Review Method: Expedited research submissions are not reviewed at convened meetings. They are reviewed individually as they are received via the Expedited review process, as allowed by federal law.
Research must meet all of the following criteria in order to be reviewed by the IRB through an expedited review procedure (45 CFR 46 §110):
1. Be of minimal risk to the subjects
2. Must not involve prisoners or mentally impaired persons
3. Must be in one or more of the following categories:
A. Clinical studies of : (a) Research on drugs for which an investigational new drug application (21 CFR Part 312) is not required. (Note: Research on marketed drugs that significantly increases the risks or decreases the acceptability of the risks associated with the use of the product is not eligible for expedited review.) (b) Research on medical devices for which (i) an investigational device exemption application (21 CFR Part 812) is not required; or (ii) the medical device is cleared/approved for marketing and the medical device is being used in accordance with its cleared/approved labeling.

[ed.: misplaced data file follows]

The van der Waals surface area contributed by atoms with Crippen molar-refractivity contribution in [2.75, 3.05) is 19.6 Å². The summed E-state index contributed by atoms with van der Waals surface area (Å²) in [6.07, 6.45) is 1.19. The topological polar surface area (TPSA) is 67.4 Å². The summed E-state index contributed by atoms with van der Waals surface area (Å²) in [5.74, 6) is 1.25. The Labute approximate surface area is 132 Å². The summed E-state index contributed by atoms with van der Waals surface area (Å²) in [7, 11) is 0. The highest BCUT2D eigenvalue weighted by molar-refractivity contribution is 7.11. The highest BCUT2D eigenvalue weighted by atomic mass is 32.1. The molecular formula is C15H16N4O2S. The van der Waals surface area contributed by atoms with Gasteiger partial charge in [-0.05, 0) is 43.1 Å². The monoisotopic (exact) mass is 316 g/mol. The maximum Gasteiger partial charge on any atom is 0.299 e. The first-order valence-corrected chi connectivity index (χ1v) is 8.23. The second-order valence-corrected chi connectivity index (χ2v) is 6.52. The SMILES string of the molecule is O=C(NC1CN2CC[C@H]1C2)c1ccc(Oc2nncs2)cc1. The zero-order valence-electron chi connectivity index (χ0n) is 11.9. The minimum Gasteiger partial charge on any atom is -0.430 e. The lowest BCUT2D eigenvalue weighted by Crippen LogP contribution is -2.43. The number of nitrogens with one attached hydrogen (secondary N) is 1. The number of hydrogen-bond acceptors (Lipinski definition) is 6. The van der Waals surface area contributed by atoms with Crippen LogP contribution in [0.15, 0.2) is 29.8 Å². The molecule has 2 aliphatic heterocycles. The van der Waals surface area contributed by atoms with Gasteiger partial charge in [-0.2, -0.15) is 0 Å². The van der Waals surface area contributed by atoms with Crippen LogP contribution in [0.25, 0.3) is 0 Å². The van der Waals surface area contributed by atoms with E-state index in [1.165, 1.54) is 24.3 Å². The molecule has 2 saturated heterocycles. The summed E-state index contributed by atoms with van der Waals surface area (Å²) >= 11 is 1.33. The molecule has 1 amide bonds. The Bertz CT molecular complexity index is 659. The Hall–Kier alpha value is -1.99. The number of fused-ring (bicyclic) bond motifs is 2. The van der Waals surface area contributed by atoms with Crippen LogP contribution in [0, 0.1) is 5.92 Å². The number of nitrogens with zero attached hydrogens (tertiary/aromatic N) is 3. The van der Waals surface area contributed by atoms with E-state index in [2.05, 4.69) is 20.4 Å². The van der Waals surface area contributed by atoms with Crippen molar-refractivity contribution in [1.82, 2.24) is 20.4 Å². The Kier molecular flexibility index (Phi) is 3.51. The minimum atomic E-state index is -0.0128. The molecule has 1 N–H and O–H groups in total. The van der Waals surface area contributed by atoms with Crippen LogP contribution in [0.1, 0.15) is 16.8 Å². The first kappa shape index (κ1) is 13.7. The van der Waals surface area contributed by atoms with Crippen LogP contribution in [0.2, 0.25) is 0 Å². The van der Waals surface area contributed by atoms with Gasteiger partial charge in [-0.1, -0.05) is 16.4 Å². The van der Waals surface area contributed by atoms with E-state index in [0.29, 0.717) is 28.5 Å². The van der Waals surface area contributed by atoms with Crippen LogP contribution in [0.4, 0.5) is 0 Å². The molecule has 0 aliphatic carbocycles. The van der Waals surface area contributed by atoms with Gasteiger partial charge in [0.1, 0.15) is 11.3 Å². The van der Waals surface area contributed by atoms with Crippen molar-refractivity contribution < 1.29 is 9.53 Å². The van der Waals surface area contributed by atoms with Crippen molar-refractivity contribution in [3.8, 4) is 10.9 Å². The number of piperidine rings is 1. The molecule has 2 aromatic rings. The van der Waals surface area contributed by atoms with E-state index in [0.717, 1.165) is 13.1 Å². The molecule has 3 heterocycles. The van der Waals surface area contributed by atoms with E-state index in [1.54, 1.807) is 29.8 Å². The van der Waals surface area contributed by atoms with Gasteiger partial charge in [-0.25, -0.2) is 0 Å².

B. Collection of blood samples by finger stick, heel stick, ear stick, or venipuncture as follows: (a) from healthy, nonpregnant adults who weigh at least 110 pounds. For these subjects, the amounts drawn may not exceed 550 ml in an 8 week period and collection may not occur more frequently than 2 times per week; or (b) from other adults and children, considering the age, weight, and health of the subjects, the collection procedure, the amount of blood to be collected, and the frequency with which it will be collected. For these subjects, the amount drawn may not exceed the lesser of 50 ml or 3 ml per kg in an 8-week period and collection may not occur more frequently than 2 times per week.